Now we’re into serious money

The Wall Street Journal (subs. req’d) says that Romania will announce that it is receiving a $26 billion aid package, with 2/3 of the money coming from the IMF and the rest from European institutions and the World Bank.

The Fund appears to be tolerating a massive deterioration in Romania’s budget outlook due to collapsing growth.  But in addition, the cumulative price tab for the multilateral bailouts is getting very large, adding urgency to the G20 agenda of getting increased lending capacity for the IMF.  Japan has already come through with the cash and the EU has a 75 billon euro promise that will presumably be finalized soon, but with the Fund apparently looking for a total boost in its lending ability to $500 billion, some more deep pockets have to be found.  The phone lines to Riyadh and Beijing must be red hot.

One other thing: the list of political casualties is growing and there appears to be an EU jinx.  Hungarian PM Ferenc Gyurcsány went to the EU Council meeting and quit the next day.  And now Council president Mirek Topolánek has been told to quit his day job by the Czech parliament.  Are we having our own version of 1848?

7 thoughts on “Now we’re into serious money

  1. Topolánek’s case is slightly different, at the moment his popularity was growing, although at the expense of his government partners. Maybe the crisis contributed to the fall of his cabinet indirectly, but it is a hard fought and long struggle between him and Paroubek. For a while I can’t see any suitable candidate for the role of the next victim in the region (although Ukraine is ready and willing to host the next similar scene, I suppose), both Fico and the Romanian cabinet has a strong parliamentary background. But the EU elections could turn the situation upside down as popularity of governing parties is either already very low or rapidly shrinking accross Europe. Moreover, I wouldn’t be really in the boots of Donald Tusk if it would be turn out that Poland is more severly hit by the crisis as it is believed and presented up to this point.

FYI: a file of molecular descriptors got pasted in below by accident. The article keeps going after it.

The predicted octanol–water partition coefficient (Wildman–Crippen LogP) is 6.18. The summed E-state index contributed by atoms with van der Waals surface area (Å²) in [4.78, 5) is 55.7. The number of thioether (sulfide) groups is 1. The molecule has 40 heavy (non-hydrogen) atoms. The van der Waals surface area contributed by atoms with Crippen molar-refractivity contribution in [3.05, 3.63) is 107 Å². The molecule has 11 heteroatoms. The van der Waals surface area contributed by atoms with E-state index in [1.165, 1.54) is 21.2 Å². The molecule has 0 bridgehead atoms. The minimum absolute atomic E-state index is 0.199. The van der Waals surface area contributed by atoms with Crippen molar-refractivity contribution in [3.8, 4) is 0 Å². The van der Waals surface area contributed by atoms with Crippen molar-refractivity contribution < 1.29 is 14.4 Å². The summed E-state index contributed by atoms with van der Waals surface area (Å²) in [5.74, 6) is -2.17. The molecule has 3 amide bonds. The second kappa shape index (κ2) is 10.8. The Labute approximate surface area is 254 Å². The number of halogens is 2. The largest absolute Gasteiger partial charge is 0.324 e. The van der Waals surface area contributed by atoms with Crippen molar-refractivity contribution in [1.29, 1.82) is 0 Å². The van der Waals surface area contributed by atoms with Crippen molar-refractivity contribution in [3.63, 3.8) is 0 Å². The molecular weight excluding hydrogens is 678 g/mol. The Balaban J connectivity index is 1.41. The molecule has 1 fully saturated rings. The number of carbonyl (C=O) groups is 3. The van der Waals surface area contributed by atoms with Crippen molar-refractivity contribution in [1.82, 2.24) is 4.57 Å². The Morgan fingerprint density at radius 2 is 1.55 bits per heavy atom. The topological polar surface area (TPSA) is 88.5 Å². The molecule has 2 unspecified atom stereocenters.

2. Oh, I almost forget: the IMF announced yesterday a rewritig its rules and conditition, introduction of new types of financial assitance etc. What about these modifications?
    I suspect, that the whole package, besides being a stpe forward to the new role of the Fund envisioned by Strauss Kahn, seems to be aimed at making easier for counties to apply for help, without being downgraded at the very moment or facing a rush from their currency, and let the others have a more flexible policy among rapily changing (i.e. worsening) circumstances without exposing them to consecutive downgradings using the IMF’s assessment of their situation as a pretext. Maybe it can ease the pressure of markets a bit…(Well, I suppose there are pactical reasons as well, but the news I’ve read was not very detailed.)

  3. Hi Wolff,

    “I suspect, that the whole package, besides being a stpe forward to the new role of the Fund envisioned by Strauss Kahn”